An advisor to China's central bank has rebuffed criticism from the US over Beijing's exchange rate policy. In a speech in Beijing, Li Daokui said China will not appreciate the Yuan solely because of external pressure.
His comments follow strong criticism in the US that the Yuan is significantly undervalued, damaging US exports. Last week the Treasury Secretary, Timothy Geithner, said he was considering ways to press China to let the Yuan appreciate.
In June, after months of pressure from the US, China pledged to relax its grip on its currency. But on Thursday Mr Geithner renewed the criticism, saying that the Yuan's value was essentially unchanged because of very substantial intervention by authorities.
China denies keeping its currency artificially cheap, and has warned against foreign pressure over what Beijing regards as an internal matter.
Mr Li said: China as it stands now is not Japan in 1985: it is not a country that completely relies on external demand.
That was a reference to a 1985 accord where Japan agreed to let its yen currency appreciate against the dollar.
US manufacturers in particular have pressed President Barack Obama to do something, as a low Yuan benefits Chinese exports and is a barrier to imports.
Since June the Yuan has appreciated about 1.6% against the dollar and gained about 0.7% last week.
On Thursday Mr Geithner told a key committee of senators that he was examining what mix of tools would encourage China to let the Yuan appreciate more quickly.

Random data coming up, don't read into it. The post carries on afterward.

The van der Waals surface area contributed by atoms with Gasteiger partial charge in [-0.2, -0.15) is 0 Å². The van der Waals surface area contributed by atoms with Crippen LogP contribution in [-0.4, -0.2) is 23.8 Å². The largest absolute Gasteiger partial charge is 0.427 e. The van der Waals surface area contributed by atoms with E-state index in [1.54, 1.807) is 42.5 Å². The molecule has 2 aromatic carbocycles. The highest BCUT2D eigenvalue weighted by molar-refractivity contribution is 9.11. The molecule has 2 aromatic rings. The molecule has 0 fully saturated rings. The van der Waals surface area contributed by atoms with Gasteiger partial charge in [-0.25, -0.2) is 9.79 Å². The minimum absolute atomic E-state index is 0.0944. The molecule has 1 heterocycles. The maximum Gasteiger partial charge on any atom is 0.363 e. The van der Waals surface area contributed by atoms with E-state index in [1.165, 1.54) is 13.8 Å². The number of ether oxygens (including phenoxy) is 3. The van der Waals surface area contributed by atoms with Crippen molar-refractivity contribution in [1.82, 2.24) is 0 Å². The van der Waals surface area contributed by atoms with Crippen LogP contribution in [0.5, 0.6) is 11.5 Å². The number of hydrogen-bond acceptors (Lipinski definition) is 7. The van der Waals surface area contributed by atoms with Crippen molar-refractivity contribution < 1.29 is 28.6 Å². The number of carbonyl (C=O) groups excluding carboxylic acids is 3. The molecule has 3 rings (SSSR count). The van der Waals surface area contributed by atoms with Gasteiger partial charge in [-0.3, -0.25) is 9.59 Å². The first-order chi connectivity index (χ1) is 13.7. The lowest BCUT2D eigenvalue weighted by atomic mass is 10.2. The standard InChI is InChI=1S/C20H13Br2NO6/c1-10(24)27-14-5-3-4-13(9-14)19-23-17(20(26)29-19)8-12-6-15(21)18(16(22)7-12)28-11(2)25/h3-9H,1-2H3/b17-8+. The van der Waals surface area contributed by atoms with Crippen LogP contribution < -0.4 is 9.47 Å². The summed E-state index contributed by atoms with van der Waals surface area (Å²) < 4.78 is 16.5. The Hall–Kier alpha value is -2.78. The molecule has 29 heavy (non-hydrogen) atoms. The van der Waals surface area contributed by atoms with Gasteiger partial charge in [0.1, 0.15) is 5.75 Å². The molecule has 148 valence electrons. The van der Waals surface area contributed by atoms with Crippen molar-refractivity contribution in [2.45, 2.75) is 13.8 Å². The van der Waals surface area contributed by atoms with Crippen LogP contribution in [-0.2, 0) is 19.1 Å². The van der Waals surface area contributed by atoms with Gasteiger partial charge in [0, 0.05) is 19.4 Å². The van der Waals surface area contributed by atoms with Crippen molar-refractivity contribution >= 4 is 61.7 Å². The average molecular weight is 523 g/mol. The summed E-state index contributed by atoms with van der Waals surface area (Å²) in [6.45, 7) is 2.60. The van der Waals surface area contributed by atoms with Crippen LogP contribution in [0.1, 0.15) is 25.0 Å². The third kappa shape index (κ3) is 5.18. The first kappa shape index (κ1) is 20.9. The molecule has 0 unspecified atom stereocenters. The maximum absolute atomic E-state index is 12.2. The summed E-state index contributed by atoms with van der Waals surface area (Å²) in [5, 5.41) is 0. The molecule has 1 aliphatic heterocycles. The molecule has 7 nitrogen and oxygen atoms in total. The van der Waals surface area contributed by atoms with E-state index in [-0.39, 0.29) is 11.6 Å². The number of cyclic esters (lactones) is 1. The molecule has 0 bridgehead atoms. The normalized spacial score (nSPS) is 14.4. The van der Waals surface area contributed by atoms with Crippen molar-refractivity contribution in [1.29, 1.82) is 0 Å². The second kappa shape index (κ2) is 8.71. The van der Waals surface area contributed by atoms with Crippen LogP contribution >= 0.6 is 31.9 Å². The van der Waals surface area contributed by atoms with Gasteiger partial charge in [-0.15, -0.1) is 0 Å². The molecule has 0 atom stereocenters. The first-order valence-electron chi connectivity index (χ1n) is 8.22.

Mr Geithner said he would try to bring in other world powers to push China for trade and currency reforms, saying the US would use a G20 summit in Seoul in November to try to mobilise trading partners to get Beijing to let the Yuan strengthen faster.
He said: We are concerned, as are many of China's trading partners, that the pace of appreciation has been too slow and the extent of appreciation too limited.
US Congress is pressuring the Obama administration to take a tougher stand with China over its trade practices. Some members of the committee have called China a currency manipulator.
Senator Richard Shelby, the committee's most senior Republican, said, There is no question that China manipulates its currency in order to subsidize its exports. The only question is: Why is the administration protecting China by refusing to designate it as a currency manipulator?